Bernard,
Donegal Cub.

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John *.?-!.* cub owner
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Re: Part of something special

Postby John *.?-!.* cub owner » Mon Jul 20, 2015 9:37 am

I am pretty much with you Donegal. I have had some old rigs I really loved, but for comfort and durability I will take a modern vehicle. If you got 60,000 to 80,000 miles out of the old late 50s to late 70s vehicles you figured they were done for. Even less miles for the earlier ones. If a modern vehicle does not make 180,000 to 200,000 we think they are a piece of junk. A modern vehicle in an accident will sustain more damage making it more expensive to repair if even reasonable to repair, but the drivers chances of walking away with minor injuries are 10 times better than they were in the 60s and 70s.
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Bus Driver
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Re: Part of something special

Postby Bus Driver » Wed Jul 22, 2015 7:52 am

In the old days, the life of points and plugs was about 10K maximum. And some internal engine service was usually needed at 70-80K miles, as stated. We have one in our family fleet that has over 200K miles and still goes over 3K miles with oil consumption of 1 quart.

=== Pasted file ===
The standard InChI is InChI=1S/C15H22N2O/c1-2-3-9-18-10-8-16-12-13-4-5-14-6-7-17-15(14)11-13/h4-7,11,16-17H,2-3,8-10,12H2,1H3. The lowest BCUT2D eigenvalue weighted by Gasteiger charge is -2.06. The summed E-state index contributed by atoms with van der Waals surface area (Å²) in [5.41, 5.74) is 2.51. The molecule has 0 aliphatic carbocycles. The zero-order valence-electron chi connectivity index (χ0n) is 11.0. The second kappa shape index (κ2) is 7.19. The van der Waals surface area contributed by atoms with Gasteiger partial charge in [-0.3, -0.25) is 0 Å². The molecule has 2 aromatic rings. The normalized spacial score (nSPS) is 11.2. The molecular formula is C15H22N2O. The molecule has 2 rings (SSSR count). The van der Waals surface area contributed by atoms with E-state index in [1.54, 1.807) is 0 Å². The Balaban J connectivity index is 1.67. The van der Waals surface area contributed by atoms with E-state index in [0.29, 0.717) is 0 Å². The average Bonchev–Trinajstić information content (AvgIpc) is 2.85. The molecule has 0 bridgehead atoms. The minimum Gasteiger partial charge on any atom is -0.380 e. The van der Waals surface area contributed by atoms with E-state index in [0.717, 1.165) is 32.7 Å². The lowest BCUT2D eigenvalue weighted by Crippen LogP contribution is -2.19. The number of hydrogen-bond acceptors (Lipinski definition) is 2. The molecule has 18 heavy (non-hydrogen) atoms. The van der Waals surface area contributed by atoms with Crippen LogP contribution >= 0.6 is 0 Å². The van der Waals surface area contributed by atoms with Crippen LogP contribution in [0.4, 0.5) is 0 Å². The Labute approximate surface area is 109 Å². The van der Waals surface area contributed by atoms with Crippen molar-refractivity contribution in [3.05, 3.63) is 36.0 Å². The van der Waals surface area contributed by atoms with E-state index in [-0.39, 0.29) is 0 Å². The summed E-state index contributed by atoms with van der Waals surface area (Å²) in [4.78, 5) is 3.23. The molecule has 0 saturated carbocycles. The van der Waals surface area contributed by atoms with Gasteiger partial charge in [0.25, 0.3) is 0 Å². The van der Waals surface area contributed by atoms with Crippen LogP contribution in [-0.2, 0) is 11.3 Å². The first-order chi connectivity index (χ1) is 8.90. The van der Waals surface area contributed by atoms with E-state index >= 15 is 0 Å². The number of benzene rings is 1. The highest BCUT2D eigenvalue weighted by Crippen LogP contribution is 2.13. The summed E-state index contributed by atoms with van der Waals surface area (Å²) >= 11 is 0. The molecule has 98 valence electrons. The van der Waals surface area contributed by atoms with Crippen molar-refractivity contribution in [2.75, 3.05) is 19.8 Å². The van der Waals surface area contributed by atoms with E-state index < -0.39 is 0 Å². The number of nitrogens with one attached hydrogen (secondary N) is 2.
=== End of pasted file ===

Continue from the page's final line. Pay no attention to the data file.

But trying to restore one of those 50 years from now will be frustrating. The electronic and plastic trim parts will be non-existent.
My F-150 just had the plastic end knob to break on the column-mounted shift lever. Requires replacing the entire shift lever.
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Scrivet
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Re: Part of something special

Postby Scrivet » Wed Jul 22, 2015 10:17 pm

Bus Driver wrote:..........
But trying to restore one of those 50 years from now will be frustrating. The electronic and plastic trim parts will be non-existent.
..............
Also nonexistent will be the software and hardware technology to install it. That's changing every couple years so far "usually" backwards compatible. But think about not that many years ago computer inputs were reel to reel magnetic tapes, punch cards, and punch tape. Try booting up your laptop with a punch tape. :shock: :D

Lightning rod
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Re: Part of something special

Postby Lightning rod » Thu Jul 23, 2015 12:03 am